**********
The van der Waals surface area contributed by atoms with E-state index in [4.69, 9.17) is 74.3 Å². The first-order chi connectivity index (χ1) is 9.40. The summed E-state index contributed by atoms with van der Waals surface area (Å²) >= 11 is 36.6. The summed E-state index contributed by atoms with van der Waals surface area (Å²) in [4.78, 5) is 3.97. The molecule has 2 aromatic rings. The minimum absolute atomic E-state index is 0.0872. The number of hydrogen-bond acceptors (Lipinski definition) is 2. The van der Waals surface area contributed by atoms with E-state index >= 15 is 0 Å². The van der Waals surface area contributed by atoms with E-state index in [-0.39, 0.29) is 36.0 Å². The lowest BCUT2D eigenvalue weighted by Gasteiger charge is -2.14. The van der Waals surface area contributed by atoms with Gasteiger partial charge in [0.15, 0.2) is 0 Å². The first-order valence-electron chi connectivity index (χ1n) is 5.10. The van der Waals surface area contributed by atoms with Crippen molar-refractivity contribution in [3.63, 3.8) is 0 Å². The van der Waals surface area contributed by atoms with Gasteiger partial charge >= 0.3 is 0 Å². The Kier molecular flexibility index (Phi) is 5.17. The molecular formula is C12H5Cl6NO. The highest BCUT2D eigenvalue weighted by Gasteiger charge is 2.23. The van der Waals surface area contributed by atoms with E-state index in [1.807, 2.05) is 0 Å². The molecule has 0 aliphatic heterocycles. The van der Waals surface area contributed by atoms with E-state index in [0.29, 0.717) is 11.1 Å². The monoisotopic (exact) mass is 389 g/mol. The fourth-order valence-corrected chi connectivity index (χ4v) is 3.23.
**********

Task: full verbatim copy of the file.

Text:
The van der Waals surface area contributed by atoms with E-state index in [4.69, 9.17) is 74.3 Å². The first-order chi connectivity index (χ1) is 9.40. The summed E-state index contributed by atoms with van der Waals surface area (Å²) >= 11 is 36.6. The summed E-state index contributed by atoms with van der Waals surface area (Å²) in [4.78, 5) is 3.97. The molecule has 2 aromatic rings. The minimum absolute atomic E-state index is 0.0872. The number of hydrogen-bond acceptors (Lipinski definition) is 2. The van der Waals surface area contributed by atoms with E-state index >= 15 is 0 Å². The van der Waals surface area contributed by atoms with E-state index in [-0.39, 0.29) is 36.0 Å². The lowest BCUT2D eigenvalue weighted by Gasteiger charge is -2.14. The van der Waals surface area contributed by atoms with Gasteiger partial charge in [0.15, 0.2) is 0 Å². The first-order valence-electron chi connectivity index (χ1n) is 5.10. The van der Waals surface area contributed by atoms with Crippen molar-refractivity contribution in [3.63, 3.8) is 0 Å². The van der Waals surface area contributed by atoms with Gasteiger partial charge >= 0.3 is 0 Å². The Kier molecular flexibility index (Phi) is 5.17. The molecular formula is C12H5Cl6NO. The highest BCUT2D eigenvalue weighted by Gasteiger charge is 2.23. The van der Waals surface area contributed by atoms with E-state index in [1.807, 2.05) is 0 Å². The molecule has 0 aliphatic heterocycles. The van der Waals surface area contributed by atoms with E-state index in [0.29, 0.717) is 11.1 Å². The monoisotopic (exact) mass is 389 g/mol. The fourth-order valence-corrected chi connectivity index (χ4v) is 3.23.